Decarbonising the way we transport freight and move long distances will take more work. But zero emissions container ships and battery-powered trains are in the works.

Electric bus on road
Electric buses are coming. Shutterstock

Industry: Emissions Halved Within Eight Years

While industry is often seen as a hard nut to crack, it’s possible to achieve major emissions reductions using known technologies. Our modelling shows industry emissions could be halved by 2030.

How? By rapidly switching to existing technologies to improve material and energy efficiency, while solutions are developed for more difficult emission sources.

A vital first step is to create industrial precincts powered by renewables. It’s already happening in Western Australia and New South Wales.

Australia’s significant competitive advantages in mineral resources and renewable energy mean we could lead the world in establishing green industries.

Green hydrogen prices could drop to A$2/kg by the early 2030s, allowing Australia to become a significant exporter while using hydrogen domestically to power other low emissions export industries like green steel.

Agriculture: Net Zero Is Possible By 2035

Livestock accounts for around 70% of all agricultural emissions. Deployment of solutions like anti-methane technologies and plant-based proteins will create meaningful emissions reductions by 2030.

Research breakthroughs are occurring all the time in this area, and there is a real desire for progress in the industry.

Meat and Livestock Australia is aiming for carbon neutrality by 2030 for Australia’s beef, lamb and goat production. With the right policy signals, this transformation would be within reach.

Natural Resources: Carbon Sinks Will Get Us To Net Zero

Even with these actions, most sectors of the Australian economy will still have residual emissions in 2035. That’s where our vast land area and enviable natural resources can help get us to net zero.

Even now, Australia’s land use, land use change and forestry (LULUCF) sector stores more carbon than it produces.

We can use this sector to “soak up” any residual emissions, through forestry plantations, growing more trees on farms (which also improves productivity) and other carbon farming techniques.

Restoring and preserving wilderness in national parks, mangroves, wetlands, and other landscapes offer further opportunity for carbon sequestration.

Importantly, land isn’t an “easy fix” replacing the need to slash emissions and quickly. We can’t store endless carbon in these natural sinks.

Mangrove roots, Torres Strait Islands
Wetlands, forests and mangroves store residual emissions. Shutterstock

More Ready Than You Think

It is entirely possible for Australia to hit net zero emissions within 13 short years.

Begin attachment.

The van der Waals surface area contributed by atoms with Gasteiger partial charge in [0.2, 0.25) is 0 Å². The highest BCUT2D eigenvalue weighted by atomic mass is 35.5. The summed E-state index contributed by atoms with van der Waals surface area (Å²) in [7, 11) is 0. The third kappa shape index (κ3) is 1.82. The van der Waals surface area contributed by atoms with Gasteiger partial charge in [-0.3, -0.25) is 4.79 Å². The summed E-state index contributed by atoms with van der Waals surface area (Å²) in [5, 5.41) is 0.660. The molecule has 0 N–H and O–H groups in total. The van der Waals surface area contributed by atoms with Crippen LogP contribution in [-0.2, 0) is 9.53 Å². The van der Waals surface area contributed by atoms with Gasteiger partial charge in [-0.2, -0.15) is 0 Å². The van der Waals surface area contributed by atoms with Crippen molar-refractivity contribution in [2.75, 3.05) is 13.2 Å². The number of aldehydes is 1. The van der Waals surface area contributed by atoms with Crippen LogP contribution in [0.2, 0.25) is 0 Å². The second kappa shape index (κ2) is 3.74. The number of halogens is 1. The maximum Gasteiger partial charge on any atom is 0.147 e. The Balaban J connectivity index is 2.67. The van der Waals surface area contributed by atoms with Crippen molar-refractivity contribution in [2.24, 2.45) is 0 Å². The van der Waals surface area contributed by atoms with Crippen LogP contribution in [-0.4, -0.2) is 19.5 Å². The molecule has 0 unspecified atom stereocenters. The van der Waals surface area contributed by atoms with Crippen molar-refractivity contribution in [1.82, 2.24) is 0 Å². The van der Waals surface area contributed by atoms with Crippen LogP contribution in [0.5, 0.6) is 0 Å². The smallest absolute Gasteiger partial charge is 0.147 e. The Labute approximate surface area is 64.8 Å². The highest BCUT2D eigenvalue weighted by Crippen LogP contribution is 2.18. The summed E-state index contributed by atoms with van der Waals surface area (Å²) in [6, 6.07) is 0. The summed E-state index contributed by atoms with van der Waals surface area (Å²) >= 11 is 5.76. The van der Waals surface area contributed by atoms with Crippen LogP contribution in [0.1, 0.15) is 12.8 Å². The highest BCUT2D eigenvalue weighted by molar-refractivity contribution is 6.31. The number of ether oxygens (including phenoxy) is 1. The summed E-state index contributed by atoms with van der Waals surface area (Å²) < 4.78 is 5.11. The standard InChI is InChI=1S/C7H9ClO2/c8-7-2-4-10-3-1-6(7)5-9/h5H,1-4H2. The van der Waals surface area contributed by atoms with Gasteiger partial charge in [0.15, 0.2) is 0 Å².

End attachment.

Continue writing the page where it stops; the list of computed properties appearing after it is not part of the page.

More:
It’s a big job. But we can get there, and we’ll reap huge benefits from the switch.

But we need a united front – with businesses, organisations, individuals – and, yes, governments – agreeing to get on with it. Let’s get cracking.The Conversation

Anna Malos, Australia - Country Lead, ClimateWorks Australia and Simon Graham, Senior Analyst, ClimateWorks Australia

This article is republished from The Conversation under a Creative Commons license. Read the original article.

Avalon Golf Course Bushcare Needs You

We're so short of helpers we've had to cancel for the time being. Meanwhile the weeds will go gangbusters. 
We used to meet on the second Wednesday afternoon of each month. Could you come if we worked on another day or time? say a morning, or on a weekend day? 
Contact Geoff Searl on 0439 292 566 if you'd like to help. He'd love to hear from you. 

We have fun using the Tree Popper, here with our supervisor from Dragonfly Environmental. We can lever out quite big Ochnas, aka Mickey Mouse plant from Africa.  We want to bring back the bush, not let the weeds win!

Ochna or Mickey Mouse plant has yellow flowers in spring, then lots of green berries that turn black when ripe. Seedlings come up in hundreds. Ochna has a very strong taproot but the steady pressure of the Tree Popper lifts the plant out of the ground easily. The alternative control is repeated scraping and painting with Roundup, very slow and time consuming. If you have an Ochna you cant remove, you can enjoy the flowers, then PLEASE prune it so that berries can't develop.

Pittwater Reserves: Histories + Notes + Others

A History Of The Campaign For Preservation Of The Warriewood Escarpment by David Palmer OAM and Angus Gordon OAM
Angophora Reserve - Angophora Reserve Flowers
Annie Wyatt Reserve - A  Pictorial
Avalon's Village Green: Avalon Park Becomes Dunbar Park - Some History + Toongari Reserve and Catalpa Reserve
Bairne Walking Track Ku-Ring-Gai Chase NP by Kevin Murray
Bangalley Headland  Bangalley Mid Winter
Banksias of Pittwater